Whiteside and Lee counties are at their lowest coronavirus risk levels in months.
Whiteside County is at low risk for community spread and Lee, Ogle and Carroll counties are at medium risk.
Whiteside County had 90 cases during the past seven days, according to the most recent information available from the Centers for Disease Control and Prevention COVID-19 data tracker Monday. There were 130 cases the week before.
The positivity rate for the last seven days is at 6.64% from 10.03%, and the case rate is 163.12 per 100,000 people. There were four new hospitalizations.
The Whiteside County Health Department began offering the updated bivalent COVID-19 booster shots last week.
Lee County had 52 cases, compared with 74 cases the week prior and is at a 5.9% positivity rate, from 10.7%. The case rate is 152.51 per 100,000 people, and there were four new hospitalizations.
“For the first time in months, the Lee County community level of COVID-19 has decreased from high to medium,” the Lee County Health Department said Friday. “If you are at high risk for severe illness, talk to your healthcare provider about whether you need to wear a mask and take other precautions. Stay up to date with COVID-19 vaccines. Get tested if you have symptoms.”
Ogle County had 71 cases across the week compared with 111, with a positivity rate of 7.67%, from 13.13%. The case rate is 140.20 per 100,000 people, and there were six new hospitalizations.
Carroll County reported 30 cases, compared with 35 the previous week, and a positivity rate of 21.43%, from 14.89%.
In high transmission areas, residents should wear a mask while in public indoor settings regardless of vaccination status, avoid crowded indoor settings and stay up to date on COVID-19 vaccines and boosters, according to the CDC.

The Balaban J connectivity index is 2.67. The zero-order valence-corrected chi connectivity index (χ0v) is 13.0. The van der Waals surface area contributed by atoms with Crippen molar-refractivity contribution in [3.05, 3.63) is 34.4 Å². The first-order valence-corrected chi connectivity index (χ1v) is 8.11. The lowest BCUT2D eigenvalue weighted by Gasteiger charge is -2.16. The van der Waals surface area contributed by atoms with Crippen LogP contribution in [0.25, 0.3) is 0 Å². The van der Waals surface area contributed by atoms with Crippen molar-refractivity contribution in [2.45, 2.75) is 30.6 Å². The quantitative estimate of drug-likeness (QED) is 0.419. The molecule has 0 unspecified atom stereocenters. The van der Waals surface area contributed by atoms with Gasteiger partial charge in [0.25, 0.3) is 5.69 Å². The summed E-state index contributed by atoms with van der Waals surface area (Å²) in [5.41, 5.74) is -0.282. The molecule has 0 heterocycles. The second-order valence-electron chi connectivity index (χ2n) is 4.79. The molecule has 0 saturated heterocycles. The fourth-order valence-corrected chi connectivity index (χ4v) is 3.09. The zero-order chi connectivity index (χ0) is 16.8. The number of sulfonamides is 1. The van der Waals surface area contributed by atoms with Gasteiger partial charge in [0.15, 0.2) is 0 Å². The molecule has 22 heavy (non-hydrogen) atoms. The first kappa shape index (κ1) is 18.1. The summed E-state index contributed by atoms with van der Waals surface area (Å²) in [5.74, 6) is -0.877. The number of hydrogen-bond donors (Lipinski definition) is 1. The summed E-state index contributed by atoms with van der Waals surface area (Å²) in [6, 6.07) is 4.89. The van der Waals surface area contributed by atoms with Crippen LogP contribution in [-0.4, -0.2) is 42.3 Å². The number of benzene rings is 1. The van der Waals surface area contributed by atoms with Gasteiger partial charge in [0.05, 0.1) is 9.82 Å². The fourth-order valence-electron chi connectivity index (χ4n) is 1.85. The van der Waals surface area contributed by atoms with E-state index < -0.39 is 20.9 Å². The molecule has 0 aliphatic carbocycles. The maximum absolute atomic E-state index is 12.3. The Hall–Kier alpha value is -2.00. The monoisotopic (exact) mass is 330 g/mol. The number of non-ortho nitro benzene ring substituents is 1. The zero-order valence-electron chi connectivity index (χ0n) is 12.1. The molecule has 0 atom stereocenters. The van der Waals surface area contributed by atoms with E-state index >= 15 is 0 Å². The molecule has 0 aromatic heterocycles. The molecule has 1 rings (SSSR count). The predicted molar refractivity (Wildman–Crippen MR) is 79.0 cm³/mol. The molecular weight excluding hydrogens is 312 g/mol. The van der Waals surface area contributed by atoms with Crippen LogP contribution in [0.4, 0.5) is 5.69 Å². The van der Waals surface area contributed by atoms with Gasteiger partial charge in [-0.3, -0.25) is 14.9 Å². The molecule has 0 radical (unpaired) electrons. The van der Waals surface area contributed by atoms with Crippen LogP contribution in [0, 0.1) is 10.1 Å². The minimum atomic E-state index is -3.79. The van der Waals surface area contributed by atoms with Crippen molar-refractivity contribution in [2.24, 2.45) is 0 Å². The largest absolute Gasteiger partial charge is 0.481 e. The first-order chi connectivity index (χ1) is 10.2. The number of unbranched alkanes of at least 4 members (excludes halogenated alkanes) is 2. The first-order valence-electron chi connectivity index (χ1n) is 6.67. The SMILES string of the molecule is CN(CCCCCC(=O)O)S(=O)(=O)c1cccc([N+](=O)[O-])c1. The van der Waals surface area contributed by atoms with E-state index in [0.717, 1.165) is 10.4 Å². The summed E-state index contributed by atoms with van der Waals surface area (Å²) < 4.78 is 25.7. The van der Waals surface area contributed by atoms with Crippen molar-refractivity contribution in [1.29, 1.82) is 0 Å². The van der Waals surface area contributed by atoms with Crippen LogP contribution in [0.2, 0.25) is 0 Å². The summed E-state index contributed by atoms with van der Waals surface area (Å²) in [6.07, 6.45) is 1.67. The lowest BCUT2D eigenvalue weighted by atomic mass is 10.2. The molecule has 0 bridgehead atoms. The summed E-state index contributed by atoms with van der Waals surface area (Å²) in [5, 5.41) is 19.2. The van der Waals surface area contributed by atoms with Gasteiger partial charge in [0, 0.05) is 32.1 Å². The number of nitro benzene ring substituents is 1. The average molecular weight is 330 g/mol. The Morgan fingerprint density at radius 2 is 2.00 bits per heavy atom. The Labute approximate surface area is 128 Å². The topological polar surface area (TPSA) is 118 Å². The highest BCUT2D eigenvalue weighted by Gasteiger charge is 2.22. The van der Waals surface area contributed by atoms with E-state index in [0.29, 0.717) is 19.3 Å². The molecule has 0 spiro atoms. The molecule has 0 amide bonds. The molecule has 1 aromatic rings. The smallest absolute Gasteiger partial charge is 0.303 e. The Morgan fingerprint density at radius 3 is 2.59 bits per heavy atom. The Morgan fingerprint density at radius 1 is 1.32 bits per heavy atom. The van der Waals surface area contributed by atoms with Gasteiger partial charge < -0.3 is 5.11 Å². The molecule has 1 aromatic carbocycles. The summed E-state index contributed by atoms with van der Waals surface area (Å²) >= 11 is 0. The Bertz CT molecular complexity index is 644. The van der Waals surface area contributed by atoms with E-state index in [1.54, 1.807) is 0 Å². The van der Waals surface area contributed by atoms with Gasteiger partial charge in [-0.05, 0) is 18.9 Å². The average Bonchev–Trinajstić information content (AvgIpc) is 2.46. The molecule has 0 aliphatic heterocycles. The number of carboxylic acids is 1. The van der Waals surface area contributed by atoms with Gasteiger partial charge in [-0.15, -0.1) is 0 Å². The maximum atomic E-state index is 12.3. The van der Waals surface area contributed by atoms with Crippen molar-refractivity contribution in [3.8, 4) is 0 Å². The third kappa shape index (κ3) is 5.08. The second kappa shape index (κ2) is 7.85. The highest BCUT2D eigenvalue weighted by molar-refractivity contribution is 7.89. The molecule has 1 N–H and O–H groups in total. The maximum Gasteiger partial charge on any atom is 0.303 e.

The CDC recommends wearing a mask indoors to protect those at high risk for severe illness from a COVID-19 infection including adults older than 50, those with underlying medical conditions and the immunocompromised; socializing outdoors if possible and avoiding poorly ventilated indoor settings; getting tested before attending a family or public event; contacting your doctor to get treatment for COVID-19 if you are diagnosed and getting any COVID-19 vaccine boosters that you are eligible for.
Beginning Tuesday, the Whiteside County Health Department will be offering high dose quadrivalent influenza vaccine will be available for individuals age 65 and older.
Individuals 65 years of age and older are at increased risk for developing serious complications from flu when compared with younger, healthy adults.
During most flu seasons, this group of individuals account for the majority of flu related hospitalizations and deaths with approximately 70% to 85% of flu related deaths and 50% to 70% of flu related hospitalizations occurring among this age group.
High dose influenza vaccines are specially designed to help boost immune response and provide additional protection for this age group.
COVID-19 vaccines and boosters can be administered at the same time and you do not need to wait if you have already received one to get the other. Individuals interested in COVID-19 vaccine or booster can schedule an appointment by visiting Vaccines.gov.
Those interested can walk in the department from 8:30 a.m. to 4 p.m. for the vaccine.